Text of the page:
I’ve been wanting to cover Arcology Now! on 3DPI for some time, but couldn’t quite frame the project right for our readers. Arcology Now!, if you haven’t come across them before, is an Arizona-based group that has invented a quick and affordable way to construct buildings using 3D-modelling software, metal rods and people power. They’ve referred to their Universal Constructor as a human 3D printer in that CAD models are converted to physical objects through assembly by human beings, a concept that blurs the definition of 3D printing in a way that I, personally, wholly believe in, but might not fit the parameters of a 3D printing news website. In the group’s recently launched Kickstarter campaign, they’ve finally crossed the boundary into the use of actual 3D printing.
Arcology Now! wants to create cheap, sustainable housing for the masses and the way that they intend to accomplish this is quite ingenious. First, the group gets a lay of the land on which they plan to build by scanning the terrain with a 3D scanner. Then, they begin modelling a simple shape for a building onto the virtual landscape they’ve scanned, making holes for doors and windows. The house is converted, using a custom piece of software, into a series of rods. Arcology Now! saws and hammers these rods in the physical world out of simple tubular steel, which they reason is the perfect building material in terms of strength, weight and cost. The assembly instructions for the house are printed onto stickers labelling each rod so that large groups of people can work in parallel to bolt them together, with a single sized bolt, into the final structure. The company’s CEO, Brian Korsedal, describes the process as a “techno barn raising”. Here’s some footage from their latest build at Mindshare LA’s 6th Annual Masquerade Ball:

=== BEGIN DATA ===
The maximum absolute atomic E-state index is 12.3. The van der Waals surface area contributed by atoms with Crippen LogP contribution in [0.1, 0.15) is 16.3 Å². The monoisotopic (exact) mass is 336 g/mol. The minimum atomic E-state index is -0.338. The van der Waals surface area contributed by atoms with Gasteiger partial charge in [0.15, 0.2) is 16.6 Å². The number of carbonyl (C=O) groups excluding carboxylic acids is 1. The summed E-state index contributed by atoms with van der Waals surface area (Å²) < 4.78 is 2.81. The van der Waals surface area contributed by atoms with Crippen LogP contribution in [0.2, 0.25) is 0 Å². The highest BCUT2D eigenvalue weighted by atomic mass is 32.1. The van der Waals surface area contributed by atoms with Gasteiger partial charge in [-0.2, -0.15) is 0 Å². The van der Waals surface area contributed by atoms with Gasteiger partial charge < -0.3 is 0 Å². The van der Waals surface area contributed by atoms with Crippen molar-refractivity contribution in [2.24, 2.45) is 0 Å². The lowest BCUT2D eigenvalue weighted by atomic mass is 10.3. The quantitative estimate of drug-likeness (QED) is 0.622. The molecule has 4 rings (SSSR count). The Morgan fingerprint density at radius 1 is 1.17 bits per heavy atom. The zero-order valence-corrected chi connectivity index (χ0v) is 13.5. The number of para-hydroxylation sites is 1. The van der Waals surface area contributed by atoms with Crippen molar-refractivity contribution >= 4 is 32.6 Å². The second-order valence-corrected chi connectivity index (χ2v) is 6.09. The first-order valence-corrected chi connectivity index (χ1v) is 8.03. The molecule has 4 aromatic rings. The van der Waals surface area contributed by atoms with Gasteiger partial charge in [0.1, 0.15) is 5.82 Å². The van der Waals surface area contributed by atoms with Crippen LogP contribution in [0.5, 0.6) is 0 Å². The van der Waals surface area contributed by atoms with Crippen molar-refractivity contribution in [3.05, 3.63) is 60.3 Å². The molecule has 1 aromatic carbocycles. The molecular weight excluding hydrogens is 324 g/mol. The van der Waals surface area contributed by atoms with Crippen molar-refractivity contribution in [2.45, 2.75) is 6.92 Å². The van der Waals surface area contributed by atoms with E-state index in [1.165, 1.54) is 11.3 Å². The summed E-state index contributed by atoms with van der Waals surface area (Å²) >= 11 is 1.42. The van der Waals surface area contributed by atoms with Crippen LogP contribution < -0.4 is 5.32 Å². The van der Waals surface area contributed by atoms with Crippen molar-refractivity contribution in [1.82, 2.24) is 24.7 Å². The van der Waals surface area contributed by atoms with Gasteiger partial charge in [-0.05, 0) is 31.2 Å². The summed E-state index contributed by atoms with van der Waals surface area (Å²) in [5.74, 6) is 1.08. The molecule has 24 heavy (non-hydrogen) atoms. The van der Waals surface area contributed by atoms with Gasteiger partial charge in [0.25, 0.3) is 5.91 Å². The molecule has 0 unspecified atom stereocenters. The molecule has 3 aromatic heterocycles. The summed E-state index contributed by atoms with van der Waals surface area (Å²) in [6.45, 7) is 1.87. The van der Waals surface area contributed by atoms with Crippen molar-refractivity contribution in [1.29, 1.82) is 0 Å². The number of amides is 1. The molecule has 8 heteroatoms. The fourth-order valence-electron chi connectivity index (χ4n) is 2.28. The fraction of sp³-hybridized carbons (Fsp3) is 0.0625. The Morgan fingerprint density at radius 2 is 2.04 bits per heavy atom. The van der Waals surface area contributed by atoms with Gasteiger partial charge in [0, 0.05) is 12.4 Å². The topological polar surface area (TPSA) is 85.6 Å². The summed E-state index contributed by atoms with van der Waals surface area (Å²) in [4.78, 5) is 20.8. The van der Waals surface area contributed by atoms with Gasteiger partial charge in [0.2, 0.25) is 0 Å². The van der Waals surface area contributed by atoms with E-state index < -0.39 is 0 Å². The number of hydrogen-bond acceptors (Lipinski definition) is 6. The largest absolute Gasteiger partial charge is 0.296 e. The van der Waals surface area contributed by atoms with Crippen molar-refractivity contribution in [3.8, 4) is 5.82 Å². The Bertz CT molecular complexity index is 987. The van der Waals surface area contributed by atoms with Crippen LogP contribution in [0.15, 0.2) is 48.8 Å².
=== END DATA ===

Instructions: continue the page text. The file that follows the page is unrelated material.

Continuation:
The group has had many barn raising parties and have two tried-and-true metal frames, but the frames are about as far as they’ve come. They have yet to “shrink wrap” the structures or apply foam or stucco to make the homes safe from the elements. To push them further in this direction, they’ve decided to launch a Kickstarter campaign and hope to obtain enough funds to make a proof-of-concept entry into the MicroDwell 2014 Contest in Arizona. As a result, Arcology Now! has partnered with several companies to fully realise their design.
The landscape will be video recorded using a quadcopter from Birds Eye Productions, which will provide a higher resolution rendering than Arcology Now! was previously capable of, and the result will be processed into a 3D model by Captured Dimensions. To shrink wrap the house, Geo Event Systems is going to CNC cut and sew a (California fire standard compliant) fabric cover. Finally, and this is where the “real” 3D printing starts to come in, Sculpteo will be the group’s source for the home’s furnishings, such as knobs, lampshades, showerheads, etc. The house will also feature open-source CNC’d wood furniture, a solar generator provided by CentroSolar, an aquaponics system, a solar shower and a composting toilet.
Arcology Now!’s ultimate design will be produced through a crowdsourcing competition. You can submit your entry for the contest here to be judged worldwide. If you win, they’ll convert your design into a steel frame design to build their house for MicroDwell 2014. In the case that you’re uninterested in submitting a design, you can still help fund their campaign to receive 3D printed copies of either one of their previously constructed structures, the teardrop for $130 and the torus knot for $150, or you can purchase a 3D print of any of the entries to their design contest for $200 or more. Large contributions of $2,000 or more can buy you kits to build the teardrop or torus frames. In the Phoenix area? You can also help the Arcology Now! team by participating in one of their group builds.
The whole thing is very ambitious, but also very doable, I think. If they can pull it off, they might even become successful enough to pursue their other grand visions, including: automated greenhouses to connect every home more directly to nature, self-replicating factories and printable cities. I think that Buckminster Fuller would be very proud.
Watch the video for their campaign below!